Developer Area/Contributing Code/Troubleshooting your Gerrit connection

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Revision as of 14:13, 13 November 2015 by Aaronw (talk | contribs) (wip)
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Troubleshooting your Gerrit connection

This page contains instructions to help you troubleshoot your connection to the Mahara gerrit site, . This page may be helpful if you've been following the instructions on these pages but receiving errors:

These instructions assume you are using Ubuntu Linux. They will probably be almost equally applicable to any type of Linux, somewhat helpful in Unix or Mac OS X, and of limited help in Windows.

Step 1: git fetch

The first step to figuring out what's wrong with your connection to gerrit is to run this command. It should be run in your terminal, while in the directory where your Mahara git repository is located.

git fetch

If this is successful, you will see output similar to this, fetching the list of branches from Gerrit.

From ssh://
 * [new branch]      1.0_STABLE -> gerrit/1.0_STABLE
 * [new branch]      1.10_STABLE -> gerrit/1.10_STABLE
 * [new branch]      1.1_STABLE -> gerrit/1.1_STABLE
 * [new branch]      1.2_STABLE -> gerrit/1.2_STABLE
 * [new branch]      1.3_STABLE -> gerrit/1.3_STABLE
 * [new branch]      1.4_STABLE -> gerrit/1.4_STABLE
 * [new branch]      1.5_STABLE -> gerrit/1.5_STABLE
 * [new branch]      1.6_STABLE -> gerrit/1.6_STABLE
 * [new branch]      1.7_STABLE -> gerrit/1.7_STABLE
 * [new branch]      1.8_STABLE -> gerrit/1.8_STABLE
 * [new branch]      1.9_STABLE -> gerrit/1.9_STABLE
 * [new branch]      15.04_STABLE -> gerrit/15.04_STABLE
 * [new branch]      15.10_STABLE -> gerrit/15.10_STABLE
 * [new branch]      master     -> gerrit/master

If you see that, then you're able to pull successfully. If you see an error, see if it's one of these:

fatal: not a git repository

Do you see this error when you do git fetch?

fatal: Not a git repository (or any parent up to mount point /var)
Stopping at filesystem boundary (GIT_DISCOVERY_ACROSS_FILESYSTEM not set).

This indicates that you're not running the git command in the location where your mahara git repository is located. The mahara repo will be a directory sitting inside the directory where you did the "git clone" command earlier. It will be named "mahara" unless you renamed it. It will have an "invisible" directory called ".git" in it, which you can see if you run the command "ls -a" while in the directory.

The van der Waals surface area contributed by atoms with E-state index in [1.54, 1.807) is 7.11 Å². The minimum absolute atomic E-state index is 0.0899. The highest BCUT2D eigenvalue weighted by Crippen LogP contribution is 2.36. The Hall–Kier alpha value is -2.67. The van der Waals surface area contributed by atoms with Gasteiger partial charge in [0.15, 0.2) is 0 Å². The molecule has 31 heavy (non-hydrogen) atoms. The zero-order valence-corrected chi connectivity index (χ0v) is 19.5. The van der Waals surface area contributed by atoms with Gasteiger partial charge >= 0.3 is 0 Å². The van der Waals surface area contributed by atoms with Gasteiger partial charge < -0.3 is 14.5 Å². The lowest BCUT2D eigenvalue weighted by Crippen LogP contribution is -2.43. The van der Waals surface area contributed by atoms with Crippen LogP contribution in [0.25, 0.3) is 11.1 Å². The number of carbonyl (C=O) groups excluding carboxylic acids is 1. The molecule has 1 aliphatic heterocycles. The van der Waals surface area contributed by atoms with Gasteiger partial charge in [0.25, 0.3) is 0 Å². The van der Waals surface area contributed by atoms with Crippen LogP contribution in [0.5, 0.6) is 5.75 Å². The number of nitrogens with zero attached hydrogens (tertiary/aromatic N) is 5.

• If you are following the instructions on the Developer Environment setup page, then your Mahara git repository will be the directory ~/code/mahara. The ~ is a linux shortcut for your home directory; e.g. /home/YOURUSERNAME.
  • If you are following the Developer Area/Contributing Code instructions, we don't specifically tell you where to put your Mahara codebase, so you'll need to remember where you checked it out, find it, or just check out a new copy.

Finding your local Mahara repo

(If you are very new to working with the command-line, it may be helpful to you to know that you can use the cd command to move around into different directories, and cd .. to move into the parent directory of your current directory, and pwd to print your current directory.)

The easiest way to search for Mahara's location on your computer is to use the find command, which will search the files on your computer in real-time. This can take a long time if you search your entire hard drive, so it is best to limit the search to a few specific likely locations. Mahara contains two files called "mahara.php"; searching for those should show you where it's located. (I add "2> /dev/null" to the end of the command to avoid warning messages about being unable to search private directories.)

find ~ /var/www /Library/WebServer /srv/www -name "mahara.php" -type f 2> /dev/null

If this is successful, then you'll see your Mahara directory. It'll be the directory which contains the "htdocs/lib/mahara.php" and "htdocs/lang/en.utf8/mahara.php"

[email protected]:~$ find ~ /var/www /Library/WebServer /srv/www -name "mahara.php" -type f 2> /dev/null
# My mahara repo is /home/aaronw/code/mahara

If that doesn't work, then you may have put your Mahara repo somewhere unusual. You can try running find / -name "mahara.php" -type f 2> /dev/null to search your entire filesystem, but it may take several minutes. If you have root access, you can also try updating your "locate" index and using the locate command.

<source lang="bash"> [email protected]:~$ sudo updatedb [sudo] password for aaronw: <enter your password>

  1. ... wait several minutes

[email protected]:~$ locate mahara.php